November 5, 2007

Year-by-Year: 11 AD

Jesus turns 17. Germanicus and Tiberius patrol Germany.***************

In 11 AD, Jesus was 16, going on 17. By now, Jesus was a carpenter. Jesus lived with his mother. Jesus looked out for his brothers and sisters (who were much younger than he was)[1]. And Jesus worked with Joseph, pulling saws and swinging hammers.

By now, Joseph was old enough to need a helper. And Jesus was strong enough to be a good one. Somewhere in his mid-30’s, Joseph might expect to live another 20 years, but not more[2]. And past age 40, Joseph wasn’t going to see the plumb and cut-lines as well as he once did. So it was time to start training the boy – not just for working, but for taking over Joseph’s work.

In a few years, the family was going to have to rely on Jesus for income. That means that before long, after 11 AD, Jesus is going to start becoming the man of the house in many ways.[3]

Of course, Jesus had already spent the past few years becoming the Man of his Father.

Already, by age 17, Jesus was his Father’s Son and his Father’s Man. And yet, he was still becoming that, more and even more…

More than anything, Jesus just kept loving God. The Lord loved his Father with all his heart, all his soul, all his mind, and all his strength. Jesus loved his Father in every way that mattered. And the Father enjoyed it.

For several years now, God had had one man on the Earth who was doing what mankind was always supposed to be doing. Jesus was devoted to his Father.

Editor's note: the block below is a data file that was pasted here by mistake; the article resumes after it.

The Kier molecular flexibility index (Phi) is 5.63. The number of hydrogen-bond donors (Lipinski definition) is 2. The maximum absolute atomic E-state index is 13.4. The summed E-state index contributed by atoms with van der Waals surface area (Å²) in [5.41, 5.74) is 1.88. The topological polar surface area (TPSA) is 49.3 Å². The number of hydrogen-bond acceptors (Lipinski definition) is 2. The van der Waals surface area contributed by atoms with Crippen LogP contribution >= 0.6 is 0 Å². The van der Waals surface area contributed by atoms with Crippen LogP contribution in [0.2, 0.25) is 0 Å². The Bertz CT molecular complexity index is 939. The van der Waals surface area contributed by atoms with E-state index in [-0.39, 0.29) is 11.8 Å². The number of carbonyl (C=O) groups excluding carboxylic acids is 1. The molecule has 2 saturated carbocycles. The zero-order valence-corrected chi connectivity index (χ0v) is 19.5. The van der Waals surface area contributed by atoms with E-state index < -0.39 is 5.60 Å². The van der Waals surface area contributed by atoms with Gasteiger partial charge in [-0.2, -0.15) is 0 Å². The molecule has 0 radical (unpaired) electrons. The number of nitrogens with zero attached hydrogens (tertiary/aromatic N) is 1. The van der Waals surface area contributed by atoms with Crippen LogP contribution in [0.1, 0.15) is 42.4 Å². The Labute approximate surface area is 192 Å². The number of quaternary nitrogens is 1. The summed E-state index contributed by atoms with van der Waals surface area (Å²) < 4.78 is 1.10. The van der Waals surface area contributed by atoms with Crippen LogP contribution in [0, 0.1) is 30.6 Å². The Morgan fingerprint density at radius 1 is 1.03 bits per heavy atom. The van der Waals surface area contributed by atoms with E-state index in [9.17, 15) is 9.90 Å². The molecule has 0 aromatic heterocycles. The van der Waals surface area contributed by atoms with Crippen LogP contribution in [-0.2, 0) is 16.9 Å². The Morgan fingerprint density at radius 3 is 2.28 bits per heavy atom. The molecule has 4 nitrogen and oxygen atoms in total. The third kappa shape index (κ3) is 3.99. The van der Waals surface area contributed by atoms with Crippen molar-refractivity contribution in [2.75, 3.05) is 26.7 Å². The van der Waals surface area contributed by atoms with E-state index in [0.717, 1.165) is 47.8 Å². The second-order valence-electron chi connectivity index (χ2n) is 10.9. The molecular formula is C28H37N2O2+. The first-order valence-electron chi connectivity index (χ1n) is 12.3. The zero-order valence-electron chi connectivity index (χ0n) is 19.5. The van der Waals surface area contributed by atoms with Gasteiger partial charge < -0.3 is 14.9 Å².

That made God happy![4]

Meanwhile, of course, the rest of mankind was up to its usual business.


In 11 AD, mankind’s usual business was pretty boring! Not much happens, anywhere.

In Israel, everything was status quo. There were no major events.

In Europe, Tiberius finally stopped sitting on the bank of the Rhine. He started patrolling it. The old General even crossed the River a few times, but there were no major battles.

Back in Rome, Augustus Caesar was at his limit of patience with Tiberius. So he sent Germanicus into Germany to help the Emperor-to-be. Not that it did a lot of good…

Tiberius & Germanicus took their Legions across the Rhine, but not far. They knew the Emperor was hoping they’d reconquer Germany to the Elbe River. But the two Generals also knew they had to be cautious. The Germans had proven they were no pushovers!

The two Caesars were actually afraid to push too far. They fought no real battles. But they made a show of force. They marched up and down through Germany. They just didn’t go very far in, past the River.

Further in, Arminius heard what the Romans were doing. And he left them alone.

On September 28th, 11 AD, somewhere between the Rhine & the Elbe, Tiberius & Germanicus set up an altar to Augustus! They camped there and held games, celebrating the Emperor’s 73rd birthday! It was September 28th, 11 AD – the Emperor’s birthday!

After the games, Tiberius & Germanicus led their Legions right back over the Rhine, into Gaul. Safely back in Roman territory, they made winter camps. Tiberius stayed in Gaul, but Germanicus went home.

Back in Italy, Augustus was a bit upset about the lack of progress up north. But the Emperor kept Germanicus in Rome for the winter,[5] which proved to be a fateful decision…

Somewhere in Rome, late in 11 AD, Germanicus Caesar got his wife pregnant![6] Now, that child, born next year, is going to grow up and threaten all Rome, Italy… and all Israel, too! Who is this child?

The future Emperor… Caligula.

Next Year Book: 12 AD!

Begin Footnotes:
[1] How big was the family, by now? Jesus’ famous brothers (James and Jude) are both going to live until the 60’s AD. So they were probably born in the early half of this decade. Naturally, we don’t know just when, but it must have been soon, because Mary was at least 32 by now. (Health & safety issues get much more serious for women giving birth in their 30’s.) If James & Jude were alive at all “now”, they weren’t very old.